Apple just patched a pair of dangerous iOS and macOS security issues, so update now

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Apple has fixed two zero-day flaws that were being actively exploited against users with iPhones, Macs, and iPad devices. 

The flaws could have allowed threat actors to take over victim's devices, giving them full access to the endpoints, experts said. 

"Apple is aware of a report that this issue may have been actively exploited," the Cupertino giant said in an advisory published with the fixes. 

Long list of affected devices

The two flaws are being tracked as CVE-2023-28206 and CVE-2023-28205. The former is an IOSurface out-of-bounds write vulnerability that allowed threat actors to corrupt data, crash apps, and devices, and remotely execute code. Worst case scenario - a threat actor could push a malicious app allowing them to execute arbitrary code with kernel privileges on the target endpoint.

The latter is a WebKit use after free vulnerability with similar consequences - data corruption and arbitrary code execution. For this flaw, the worst-case scenario is to trick victims into visiting a malicious website, resulting in remote code execution.

The flaws were addressed in the release of iOS 16.4.1, iPadOS 16.4.1, macOS Ventura 13.3.1, and Safari 16.4.1, so if you’re worried about these vulnerabilities, make sure to bring your systems to the latest version as soon as possible.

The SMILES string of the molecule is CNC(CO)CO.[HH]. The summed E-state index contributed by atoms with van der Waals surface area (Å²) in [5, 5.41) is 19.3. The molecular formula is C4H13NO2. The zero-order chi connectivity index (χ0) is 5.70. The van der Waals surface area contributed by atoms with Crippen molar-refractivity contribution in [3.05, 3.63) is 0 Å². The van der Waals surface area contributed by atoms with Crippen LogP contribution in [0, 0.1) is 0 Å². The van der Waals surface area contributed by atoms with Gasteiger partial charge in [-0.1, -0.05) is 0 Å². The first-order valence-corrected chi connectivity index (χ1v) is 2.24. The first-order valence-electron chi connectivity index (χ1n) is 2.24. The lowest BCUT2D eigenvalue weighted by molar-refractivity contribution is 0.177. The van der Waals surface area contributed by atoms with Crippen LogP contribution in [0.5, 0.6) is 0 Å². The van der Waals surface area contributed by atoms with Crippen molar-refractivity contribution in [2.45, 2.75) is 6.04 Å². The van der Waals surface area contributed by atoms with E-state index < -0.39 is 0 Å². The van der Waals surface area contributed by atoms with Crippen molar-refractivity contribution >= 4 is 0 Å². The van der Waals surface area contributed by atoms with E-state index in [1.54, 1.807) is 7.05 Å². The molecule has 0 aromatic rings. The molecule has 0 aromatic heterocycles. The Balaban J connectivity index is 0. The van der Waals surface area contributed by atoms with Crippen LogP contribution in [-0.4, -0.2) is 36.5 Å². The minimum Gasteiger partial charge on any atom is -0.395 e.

Apple released a list of vulnerable devices, including the iPhone 8 and newer, all iPad Pros, iPad Air 3d generation and newer, iPad 5th generation and newer,iPad mini 5th generation and newer, and all macOS Ventura devices. 

Apple did say it was aware of threat actors abusing the zero-days in the wild, but did not discuss the details. However, BleepingComputer speculates that the attackers might be state-sponsored, given the fact that the flaws were discovered by researchers usually hunting for government-sponsored players.

The researchers that found the flaws are Clément Lecigne of Google's Threat Analysis Group and Donncha Ó Cearbhaill of Amnesty International's Security Lab. The flaws were being used as part of an exploit chain, it was said.

Via: BleepingComputer

Sead Fadilpašić

Sead is a seasoned freelance journalist based in Sarajevo, Bosnia and Herzegovina. He writes about IT (cloud, IoT, 5G, VPN) and cybersecurity (ransomware, data breaches, laws and regulations). In his career, spanning more than a decade, he’s written for numerous media outlets, including Al Jazeera Balkans. He’s also held several modules on content writing for Represent Communications.